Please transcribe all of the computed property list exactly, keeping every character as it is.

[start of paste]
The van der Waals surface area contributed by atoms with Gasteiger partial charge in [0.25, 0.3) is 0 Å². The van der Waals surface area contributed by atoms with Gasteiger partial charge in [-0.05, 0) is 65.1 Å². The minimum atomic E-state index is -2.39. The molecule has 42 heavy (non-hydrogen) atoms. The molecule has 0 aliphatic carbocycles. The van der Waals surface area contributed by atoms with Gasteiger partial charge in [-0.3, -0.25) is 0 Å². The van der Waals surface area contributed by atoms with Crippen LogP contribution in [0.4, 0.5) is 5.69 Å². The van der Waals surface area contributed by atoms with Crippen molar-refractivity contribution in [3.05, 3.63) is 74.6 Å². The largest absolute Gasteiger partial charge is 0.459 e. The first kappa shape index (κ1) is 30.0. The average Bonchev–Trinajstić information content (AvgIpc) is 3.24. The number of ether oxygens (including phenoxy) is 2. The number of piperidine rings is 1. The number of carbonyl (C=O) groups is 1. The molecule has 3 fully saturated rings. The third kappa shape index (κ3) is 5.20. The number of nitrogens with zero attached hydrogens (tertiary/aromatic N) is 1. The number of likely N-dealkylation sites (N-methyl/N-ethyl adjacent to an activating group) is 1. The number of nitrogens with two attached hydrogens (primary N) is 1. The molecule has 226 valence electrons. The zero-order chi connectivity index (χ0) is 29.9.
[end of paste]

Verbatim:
The van der Waals surface area contributed by atoms with Gasteiger partial charge in [0.25, 0.3) is 0 Å². The van der Waals surface area contributed by atoms with Gasteiger partial charge in [-0.05, 0) is 65.1 Å². The minimum atomic E-state index is -2.39. The molecule has 42 heavy (non-hydrogen) atoms. The molecule has 0 aliphatic carbocycles. The van der Waals surface area contributed by atoms with Gasteiger partial charge in [-0.3, -0.25) is 0 Å². The van der Waals surface area contributed by atoms with Crippen LogP contribution in [0.4, 0.5) is 5.69 Å². The van der Waals surface area contributed by atoms with Crippen molar-refractivity contribution in [3.05, 3.63) is 74.6 Å². The largest absolute Gasteiger partial charge is 0.459 e. The first kappa shape index (κ1) is 30.0. The average Bonchev–Trinajstić information content (AvgIpc) is 3.24. The number of ether oxygens (including phenoxy) is 2. The number of piperidine rings is 1. The number of carbonyl (C=O) groups is 1. The molecule has 3 fully saturated rings. The third kappa shape index (κ3) is 5.20. The number of nitrogens with zero attached hydrogens (tertiary/aromatic N) is 1. The number of likely N-dealkylation sites (N-methyl/N-ethyl adjacent to an activating group) is 1. The number of nitrogens with two attached hydrogens (primary N) is 1. The molecule has 226 valence electrons. The zero-order chi connectivity index (χ0) is 29.9.